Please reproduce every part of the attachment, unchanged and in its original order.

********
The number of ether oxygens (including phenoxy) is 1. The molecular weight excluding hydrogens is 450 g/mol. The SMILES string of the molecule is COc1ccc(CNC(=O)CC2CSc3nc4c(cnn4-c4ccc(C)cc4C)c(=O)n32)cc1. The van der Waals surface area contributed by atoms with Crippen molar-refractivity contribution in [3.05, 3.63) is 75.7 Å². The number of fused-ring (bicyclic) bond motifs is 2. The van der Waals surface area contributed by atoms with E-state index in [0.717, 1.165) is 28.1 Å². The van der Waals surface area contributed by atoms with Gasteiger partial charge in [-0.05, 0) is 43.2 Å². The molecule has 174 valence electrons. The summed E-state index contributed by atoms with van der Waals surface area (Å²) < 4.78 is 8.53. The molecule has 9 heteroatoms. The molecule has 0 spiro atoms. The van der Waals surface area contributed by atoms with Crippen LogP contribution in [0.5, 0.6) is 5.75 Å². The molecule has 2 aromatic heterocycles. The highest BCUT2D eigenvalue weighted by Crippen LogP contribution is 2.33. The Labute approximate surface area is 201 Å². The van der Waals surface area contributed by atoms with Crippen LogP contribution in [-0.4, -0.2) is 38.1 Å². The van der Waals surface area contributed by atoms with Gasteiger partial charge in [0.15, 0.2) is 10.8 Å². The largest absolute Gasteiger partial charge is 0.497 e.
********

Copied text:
The number of ether oxygens (including phenoxy) is 1. The molecular weight excluding hydrogens is 450 g/mol. The SMILES string of the molecule is COc1ccc(CNC(=O)CC2CSc3nc4c(cnn4-c4ccc(C)cc4C)c(=O)n32)cc1. The van der Waals surface area contributed by atoms with Crippen molar-refractivity contribution in [3.05, 3.63) is 75.7 Å². The number of fused-ring (bicyclic) bond motifs is 2. The van der Waals surface area contributed by atoms with E-state index in [0.717, 1.165) is 28.1 Å². The van der Waals surface area contributed by atoms with Gasteiger partial charge in [-0.05, 0) is 43.2 Å². The molecule has 174 valence electrons. The summed E-state index contributed by atoms with van der Waals surface area (Å²) < 4.78 is 8.53. The molecule has 9 heteroatoms. The molecule has 0 spiro atoms. The van der Waals surface area contributed by atoms with Crippen LogP contribution in [0.5, 0.6) is 5.75 Å². The molecule has 2 aromatic heterocycles. The highest BCUT2D eigenvalue weighted by Crippen LogP contribution is 2.33. The Labute approximate surface area is 201 Å². The van der Waals surface area contributed by atoms with Crippen LogP contribution in [-0.4, -0.2) is 38.1 Å². The van der Waals surface area contributed by atoms with Gasteiger partial charge in [0.15, 0.2) is 10.8 Å². The largest absolute Gasteiger partial charge is 0.497 e.